Na Hong-jin’s masterpiece, The Wailing is the perfect way to spend a night in, especially on Halloween. This is not just because two-and-a-half hours is an acceptable window of time to gorge on chocolate on the one night of the year where it is not only socially condoned, but encouraged. It is also because the film is so thematically rich and unsettling that it deserves its own night of attention. It is so successful, in fact, that it makes some of the better highbrow American horror films of late feel like high school productions.
The Wailing centers on a small village in South Korea, where a mysterious illness is spreading throughout the community. Aside from painful blisters and sores, the illness seems to make the sickened go on brutal murdering sprees. Answers are offered from every human domain you’d expect—Doctors, Pathologists, Herbologists, Shamans, and Catholics. However, the only explanation that seems to stick comes from the town gossip, who (very politically incorrectly) insists that the plague must be coming from a person solely referred to as the Japanese Man, a recluse who recently moved into the outskirts of town. The main protagonist, Jong-goo, serves as a main investigator on the case and initially uncomfortably shrugs the suggestion off. However, as cases proliferate and intensify, Jong-goo’s level of desperation, feeling of powerlessness, and constant failure to fulfill his male gender norms as masculine protector edge him closer and closer to acting on the unspoken communal inner-racial discrimination and act on a modern day Korean witch/ghost hunt.
One of the most remarkable aspects of Na Hong-jin film is that he manages to infuse it with an atmosphere that is inescapably sinister while simultaneously featuring gorgeous, color-rich shots of South Korean countryside. I’d bet my mini Reese’s peanut butter pumpkin that it will make you feel like you can’t wait to go visit there and also GTFO. Additionally, the story is told in a manner that makes it feel like more of a mystery-thriller than just a horror film. Na Hong-jin even gives the audience the chance to ask themselves what they believe is behind the illness and why. The religious iconography, cultural commentary, and just enough ambiguity provided in the story ensures that thought-provoking conversations filled with opportunities for self-reflection are to follow post-credits. Add in an unexpected climax and one of the most riveting endings to a movie I’ve seen since Whiplash, and The Wailing easily establishes itself as one of the greatest horror movies of all time.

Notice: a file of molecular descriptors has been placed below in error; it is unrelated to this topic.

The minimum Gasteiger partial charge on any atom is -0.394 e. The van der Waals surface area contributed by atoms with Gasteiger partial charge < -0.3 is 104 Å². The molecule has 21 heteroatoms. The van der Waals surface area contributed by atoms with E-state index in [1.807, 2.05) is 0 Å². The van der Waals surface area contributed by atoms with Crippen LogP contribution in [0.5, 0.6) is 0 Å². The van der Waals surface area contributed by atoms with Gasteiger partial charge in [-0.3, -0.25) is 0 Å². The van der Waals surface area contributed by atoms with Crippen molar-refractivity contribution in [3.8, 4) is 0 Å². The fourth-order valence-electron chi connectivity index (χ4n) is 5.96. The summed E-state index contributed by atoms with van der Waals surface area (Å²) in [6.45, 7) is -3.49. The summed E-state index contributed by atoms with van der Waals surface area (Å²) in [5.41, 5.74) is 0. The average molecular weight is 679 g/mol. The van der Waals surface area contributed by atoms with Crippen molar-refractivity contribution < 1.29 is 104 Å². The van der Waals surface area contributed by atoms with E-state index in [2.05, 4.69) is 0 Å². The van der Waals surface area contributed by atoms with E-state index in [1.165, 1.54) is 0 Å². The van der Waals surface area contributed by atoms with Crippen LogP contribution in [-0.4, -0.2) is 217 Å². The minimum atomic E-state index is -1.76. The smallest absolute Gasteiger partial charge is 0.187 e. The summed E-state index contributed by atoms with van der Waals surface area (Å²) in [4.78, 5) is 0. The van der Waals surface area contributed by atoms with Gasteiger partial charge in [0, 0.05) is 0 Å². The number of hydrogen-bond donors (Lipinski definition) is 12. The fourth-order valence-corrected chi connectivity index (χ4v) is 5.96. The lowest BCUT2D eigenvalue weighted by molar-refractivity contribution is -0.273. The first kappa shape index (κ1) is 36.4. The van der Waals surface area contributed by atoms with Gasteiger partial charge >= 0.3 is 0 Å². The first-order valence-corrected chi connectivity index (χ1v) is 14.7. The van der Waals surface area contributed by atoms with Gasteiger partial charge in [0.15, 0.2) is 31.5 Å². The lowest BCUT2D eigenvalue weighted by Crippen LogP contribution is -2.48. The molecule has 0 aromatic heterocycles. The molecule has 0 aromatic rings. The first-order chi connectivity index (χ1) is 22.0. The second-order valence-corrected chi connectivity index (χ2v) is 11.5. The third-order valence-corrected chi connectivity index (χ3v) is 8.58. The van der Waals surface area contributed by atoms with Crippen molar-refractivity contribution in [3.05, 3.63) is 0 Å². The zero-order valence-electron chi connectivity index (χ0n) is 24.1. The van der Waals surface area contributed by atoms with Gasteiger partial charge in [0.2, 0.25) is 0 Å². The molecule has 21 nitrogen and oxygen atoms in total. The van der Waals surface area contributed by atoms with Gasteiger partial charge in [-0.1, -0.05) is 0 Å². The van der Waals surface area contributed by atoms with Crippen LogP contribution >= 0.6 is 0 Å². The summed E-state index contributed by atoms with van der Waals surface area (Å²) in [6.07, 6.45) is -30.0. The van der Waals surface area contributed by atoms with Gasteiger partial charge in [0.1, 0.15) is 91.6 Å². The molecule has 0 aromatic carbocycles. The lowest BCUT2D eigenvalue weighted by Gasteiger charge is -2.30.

One last note I can’t help but make is that the performances are incredible, with lead actor Kwak Do-won carrying the most difficult task of turning a characteristically pathetic protagonist into someone to root for. Jun Kunimura is also fantastic as the Japanese Man; his precise and understated performance is likely to elicit more emotions from you than any of the other characters in the film, despite having virtually no lines. However, Kim Hwan-hee, Jong-goo’s daughter, possibly outshines everyone in a performance so dynamic and mature that the term “child actress” almost seems insulting. All three are stars to watch.
Watch It When: You have a night free to engage in a long (but worth it) film with room for reflection.
While You Watch: Given the prominent themes of racial discrimination, prejudice, gender expectations, and religion, how might a U.S. adaptation of this film play out in with western audiences?